Thomas W. Baker | Baker, Donelson, Bearman, Caldwell & Berkowitz, PC
The pharmaceutical and medical device industries depend on relationships with physicians for both conducting clinical trials required for Food and Drug Administration (“FDA”) approval and prescribing or ordering pharmaceuticals and medical devices once they are approved. From these arrangements, however, substantial regulatory risk arises.
What Laws Generally Govern Relationships with Physicians? Arrangements that involve physician referrals and judgment are generally governed by two laws: the Ethics in Patient Referral Act (the “Stark Law”) and the federal Anti-Kickback Statute. While other laws may be implicated, these two laws, when complemented by the federal False Claims Act, continue to define permissible and impermissible conduct.
In The Headlines
Mike Rozembajgier | Stericycle
Enforcement of environmental regulations in the pharmaceutical and retail pharmacy industries is on the rise, and there is a growing awareness of hazardous waste non-compliance. Fines levied against major retail brands, including many household names, have exposed the public and the retail industry to the fact that retailers are liable under the law as handlers of hazardous waste.
Among the items that may be considered pharmaceutical hazardous waste are expired prescription drugs, waste materials containing excess product, and any unused drugs (including OTC) intended for discard. Under existing hazardous waste regulations, many pharmaceutical manufacturers and their suppliers are considered large quantity generators of hazardous waste.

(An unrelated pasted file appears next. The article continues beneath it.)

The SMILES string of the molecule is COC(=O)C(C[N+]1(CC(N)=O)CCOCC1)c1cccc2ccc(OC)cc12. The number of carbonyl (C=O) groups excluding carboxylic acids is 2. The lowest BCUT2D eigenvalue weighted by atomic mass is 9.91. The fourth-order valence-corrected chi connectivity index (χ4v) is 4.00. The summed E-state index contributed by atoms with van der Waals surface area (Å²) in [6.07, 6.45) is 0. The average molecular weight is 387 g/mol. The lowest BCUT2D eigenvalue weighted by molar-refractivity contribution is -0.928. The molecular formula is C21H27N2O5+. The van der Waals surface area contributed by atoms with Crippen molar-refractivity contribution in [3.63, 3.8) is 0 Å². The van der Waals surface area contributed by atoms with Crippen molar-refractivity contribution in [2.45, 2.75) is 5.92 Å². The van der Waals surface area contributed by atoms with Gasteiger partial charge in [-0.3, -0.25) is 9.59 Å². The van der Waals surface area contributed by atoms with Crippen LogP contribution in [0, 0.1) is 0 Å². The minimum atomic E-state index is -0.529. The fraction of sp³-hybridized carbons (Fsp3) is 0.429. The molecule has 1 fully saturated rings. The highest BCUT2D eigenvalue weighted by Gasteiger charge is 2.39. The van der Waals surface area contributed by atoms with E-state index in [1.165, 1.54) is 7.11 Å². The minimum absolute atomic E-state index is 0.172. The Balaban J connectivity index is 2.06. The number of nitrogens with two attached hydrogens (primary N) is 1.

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Topic of Discussion
Keith M. Korenchuk, Marcus A. Asner, Samuel M. Witten and Jocelyn Wiesner | Arnold & Porter LLP
Growing the bottom line by basing growth plans in the developing economies of the world has become almost an accepted truism in the pharmaceutical industry. Focusing future profitability on the “BRICs” (Brazil, Russia, India, China) is part of that push to sustained growth for many executives. For those responsible for compliance, however, these plans present substantial challenges. How those compliance challenges are met, will in large part determine whether the business goals are met. This articles addresses how to respond to those risks, focusing in this case on Russia.
Continue reading "Doing Business in Russia: Managing Anti-Corruption Risks"